We have no particular love for the Monmouth Poll. Not because of the results out today but because the poll is little more than a promotion vehicle for an obscure university that seems to have very little going for it, and because the poll hasn't always been as right as the university would have you believe.
Forget about how the poll fared in state races that were never in doubt. It's easy to call the winner in a runaway rout. Instead, remember that in the last really close NJ gubernatorial election (2009) the poll missed the mark. Just before the election, Monmouth released a poll showing Corzine over Christie by two, 43%-41% with independent Daggett at 8%. The actual result? Christie beat Corzine by 3.6 points, 44.9% - 48.5%, with Daggett at 5.8%. Monmouth was off by 5.6% on Corzine/Christie. AND the Monmouth poll got the 2016 presidential election all wrong.
And when examining the Monmouth poll, it's always a good idea to go beyond the headline-grabbing horserace numbers and dive into the details. Consider these tidbits from today's poll:
- Ciattarelli actually has a lead among those who intend to vote on Election Day, ranging anywhere from 5 points (47% to 42%) to 12 points (51% to 39%) depending on the turnout model. And since (as the poll also points out) few New Jerseyans are taking advantage of early voting, the vast majority of votes will be cast on Election Day.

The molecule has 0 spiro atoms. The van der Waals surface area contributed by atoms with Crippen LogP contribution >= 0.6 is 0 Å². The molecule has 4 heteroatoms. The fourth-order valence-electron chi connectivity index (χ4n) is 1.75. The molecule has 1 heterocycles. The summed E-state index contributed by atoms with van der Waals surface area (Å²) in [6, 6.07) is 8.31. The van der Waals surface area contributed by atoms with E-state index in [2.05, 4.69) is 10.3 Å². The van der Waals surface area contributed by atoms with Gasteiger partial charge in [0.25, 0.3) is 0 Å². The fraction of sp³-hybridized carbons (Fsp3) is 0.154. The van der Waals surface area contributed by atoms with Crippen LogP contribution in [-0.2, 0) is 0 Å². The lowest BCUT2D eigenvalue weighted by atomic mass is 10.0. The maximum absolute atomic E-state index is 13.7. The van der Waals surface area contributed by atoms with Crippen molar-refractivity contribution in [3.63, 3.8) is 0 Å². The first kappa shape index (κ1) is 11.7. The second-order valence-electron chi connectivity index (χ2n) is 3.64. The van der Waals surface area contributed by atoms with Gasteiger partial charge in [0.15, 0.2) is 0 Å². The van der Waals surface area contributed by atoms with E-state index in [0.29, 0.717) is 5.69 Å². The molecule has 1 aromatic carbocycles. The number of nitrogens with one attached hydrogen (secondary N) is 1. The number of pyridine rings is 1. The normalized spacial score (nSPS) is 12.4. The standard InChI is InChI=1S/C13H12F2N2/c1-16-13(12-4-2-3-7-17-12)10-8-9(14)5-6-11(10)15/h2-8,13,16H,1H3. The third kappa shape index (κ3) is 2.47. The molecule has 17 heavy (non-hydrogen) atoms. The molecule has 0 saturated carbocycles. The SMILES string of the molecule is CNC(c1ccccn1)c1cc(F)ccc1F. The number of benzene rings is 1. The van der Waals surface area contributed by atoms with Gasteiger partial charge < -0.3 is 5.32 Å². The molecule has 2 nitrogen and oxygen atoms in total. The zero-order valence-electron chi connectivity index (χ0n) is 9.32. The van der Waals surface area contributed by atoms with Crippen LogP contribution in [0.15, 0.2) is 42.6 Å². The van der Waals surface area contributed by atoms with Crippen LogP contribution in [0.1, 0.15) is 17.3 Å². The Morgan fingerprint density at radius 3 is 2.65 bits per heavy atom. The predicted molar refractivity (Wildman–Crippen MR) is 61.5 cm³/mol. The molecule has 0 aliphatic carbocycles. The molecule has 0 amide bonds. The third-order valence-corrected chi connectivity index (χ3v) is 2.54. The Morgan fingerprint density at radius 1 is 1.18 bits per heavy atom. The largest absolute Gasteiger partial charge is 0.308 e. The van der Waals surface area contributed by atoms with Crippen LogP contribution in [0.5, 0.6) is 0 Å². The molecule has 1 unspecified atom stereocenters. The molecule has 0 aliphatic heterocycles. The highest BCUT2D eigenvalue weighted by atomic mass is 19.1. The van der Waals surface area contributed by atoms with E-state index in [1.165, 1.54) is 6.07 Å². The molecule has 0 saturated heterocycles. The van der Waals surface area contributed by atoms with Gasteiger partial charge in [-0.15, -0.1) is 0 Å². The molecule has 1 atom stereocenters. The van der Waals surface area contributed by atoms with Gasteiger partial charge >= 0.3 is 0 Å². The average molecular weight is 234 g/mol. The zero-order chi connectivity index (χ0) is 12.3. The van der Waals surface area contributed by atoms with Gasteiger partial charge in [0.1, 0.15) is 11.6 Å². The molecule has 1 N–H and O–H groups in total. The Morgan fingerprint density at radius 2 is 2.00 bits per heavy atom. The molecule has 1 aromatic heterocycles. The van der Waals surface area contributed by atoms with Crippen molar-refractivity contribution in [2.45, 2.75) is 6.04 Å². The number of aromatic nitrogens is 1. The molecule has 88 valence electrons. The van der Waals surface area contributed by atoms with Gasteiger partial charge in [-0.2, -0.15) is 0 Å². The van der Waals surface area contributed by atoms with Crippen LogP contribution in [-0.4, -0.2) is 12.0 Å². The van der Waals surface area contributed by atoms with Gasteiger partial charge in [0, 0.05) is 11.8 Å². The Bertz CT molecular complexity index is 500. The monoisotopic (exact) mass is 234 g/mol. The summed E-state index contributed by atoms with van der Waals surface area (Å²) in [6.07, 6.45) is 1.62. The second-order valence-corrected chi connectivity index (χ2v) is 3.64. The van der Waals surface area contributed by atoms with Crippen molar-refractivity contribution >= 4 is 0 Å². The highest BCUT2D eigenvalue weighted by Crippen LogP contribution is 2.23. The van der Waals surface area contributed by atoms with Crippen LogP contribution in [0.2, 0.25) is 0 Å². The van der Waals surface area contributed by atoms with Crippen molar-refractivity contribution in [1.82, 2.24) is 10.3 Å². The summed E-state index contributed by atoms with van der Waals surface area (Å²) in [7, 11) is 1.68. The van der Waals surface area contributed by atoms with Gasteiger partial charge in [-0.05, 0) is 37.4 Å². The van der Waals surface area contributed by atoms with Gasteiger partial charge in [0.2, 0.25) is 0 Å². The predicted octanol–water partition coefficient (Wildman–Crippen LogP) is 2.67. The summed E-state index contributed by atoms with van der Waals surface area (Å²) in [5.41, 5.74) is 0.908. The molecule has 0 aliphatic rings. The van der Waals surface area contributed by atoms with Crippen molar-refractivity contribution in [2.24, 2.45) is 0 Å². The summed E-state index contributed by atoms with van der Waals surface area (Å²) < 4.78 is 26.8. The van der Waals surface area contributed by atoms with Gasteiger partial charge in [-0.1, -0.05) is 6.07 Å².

- Ciattarelli has a big advantage over Murphy on being trusted more to handle taxes (39% to 29%) and the poll finds that New Jerseyans clearly identify taxes as the most important issue in deciding their vote.
- There's a big enthusiasm gap in Ciattarelli's favor. 38% of self-identified Republicans say they are very enthusiastic about the election as opposed to only 24% of self-identified Democrats.
- In blue New Jersey, Joe Biden’s job performance rating has dropped into net negative territory – 43% approve and 49% disapprove. This is not good news for Murphy.
- For all his vaulted "success" and apparent advantage in the Monmouth poll, Phill Murphy has not been able to top 50%. Not a good sign for an incumbent.
- Murphy has lost ground among a key group of New Jersey voters -- seniors. And seniors vote in higher numbers than other groups. The senior vote (age 65+), has gone from a big 53% to 37% lead for Murphy in September to a paltry 48% to 43% lead in the current poll. That's significant.
- Also white non-college educated voters (an increasingly important group for the GOP) now back Ciattarelli by a big 20 point margin: 55% Ciattarelli to 35% for Murphy.
- And, the poll shows 9% undecided. That's a large number this late in the game. Remember: The WPIX 11/Emerson poll showed those undecideds leaning strongly to Ciattarelli.